Points to Look For

The “transitional” arches, and the nail head moulding at the top of one of the columns, and the Norman round headed arch over the door.   The simple rustic east window, with interlaced mullions in early Decorated style, dating from about 1280-90.   The square leaded window to the south of the Altar in “Perpendicular” style.   The Piscina bowl, used for the washing of the Communion vessels to the right of the Altar.   Also the Sedilla, or priests seats.   Both are medieval and probably date from the original building of the Chapel.


The 15th Century Font in the North Chapel, the base and lid are Victorian, for when it was in use in the new Church.


On the north wall of the north aisle are memorials to the Unsworth and Mather families, as Lords of the Manor, both had certain Manorial rights over this part of the Chapel still known today as the Unsworth Chapel.   Beneath the black and white marble and slate floor lay five members of the Unsworth family, interred between 1796 and 1842.


In 1740 Elizabeth Sherdley, wife of Ralph Sherdley, Curate of Maghull 1729-43, was laid to rest in the Chancel.   The stone in the floor is marked “ES – 1740”.    Others interred in the Chapel are Helen Formby in 1844 and her 3 years old son Richard in 1828,  both lie beneath the Altar.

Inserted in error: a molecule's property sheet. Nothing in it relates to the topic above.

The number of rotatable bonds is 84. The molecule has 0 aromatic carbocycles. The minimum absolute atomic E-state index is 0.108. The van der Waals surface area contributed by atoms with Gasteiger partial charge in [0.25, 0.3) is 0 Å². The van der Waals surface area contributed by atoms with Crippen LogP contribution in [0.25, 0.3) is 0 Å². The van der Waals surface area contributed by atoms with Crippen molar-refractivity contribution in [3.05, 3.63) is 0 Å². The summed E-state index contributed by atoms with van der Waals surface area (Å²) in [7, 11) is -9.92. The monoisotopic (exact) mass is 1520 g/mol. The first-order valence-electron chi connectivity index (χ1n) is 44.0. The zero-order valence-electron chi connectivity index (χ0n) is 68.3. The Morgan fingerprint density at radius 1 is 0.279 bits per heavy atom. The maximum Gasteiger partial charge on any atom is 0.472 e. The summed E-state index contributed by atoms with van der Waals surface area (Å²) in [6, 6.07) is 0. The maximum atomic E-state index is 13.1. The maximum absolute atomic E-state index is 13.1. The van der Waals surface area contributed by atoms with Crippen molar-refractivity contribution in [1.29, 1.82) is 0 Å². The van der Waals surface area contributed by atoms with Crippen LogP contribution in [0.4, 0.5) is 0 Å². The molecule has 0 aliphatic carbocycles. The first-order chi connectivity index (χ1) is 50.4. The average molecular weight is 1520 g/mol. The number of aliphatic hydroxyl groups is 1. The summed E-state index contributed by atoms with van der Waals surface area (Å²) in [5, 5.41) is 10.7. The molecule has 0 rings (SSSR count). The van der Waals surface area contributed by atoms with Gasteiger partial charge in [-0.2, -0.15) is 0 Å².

High on the ledge of the west wall of the Chancel, not its original position, is a pillar-like object which was once thought to be a pedestal baptismal font, but is now considered to be a shaft on which a sundial stood.


In the corner by the railings is a stone bowl, this is either a holy water stoop or a cresset, that is an early sanctuary lamp.


The chain to the left of the Altar secured the “Chained Book of Homilies”, which was purchased, in 1729 from Thos. Grice of Ormskirk, at a cost of 12/6  (62.5p).   High in the south-west corner of the Chancel is the entrance to the Bell Cote, the bell is dated 1709.


To the left of the door on the way out of the Chapel is an 18th Century iron bound Alms Box which is still in use today with all offerings going towards the upkeep of the Chapel, the oldest ecclesiastical building still in constant religious use on Merseyside.




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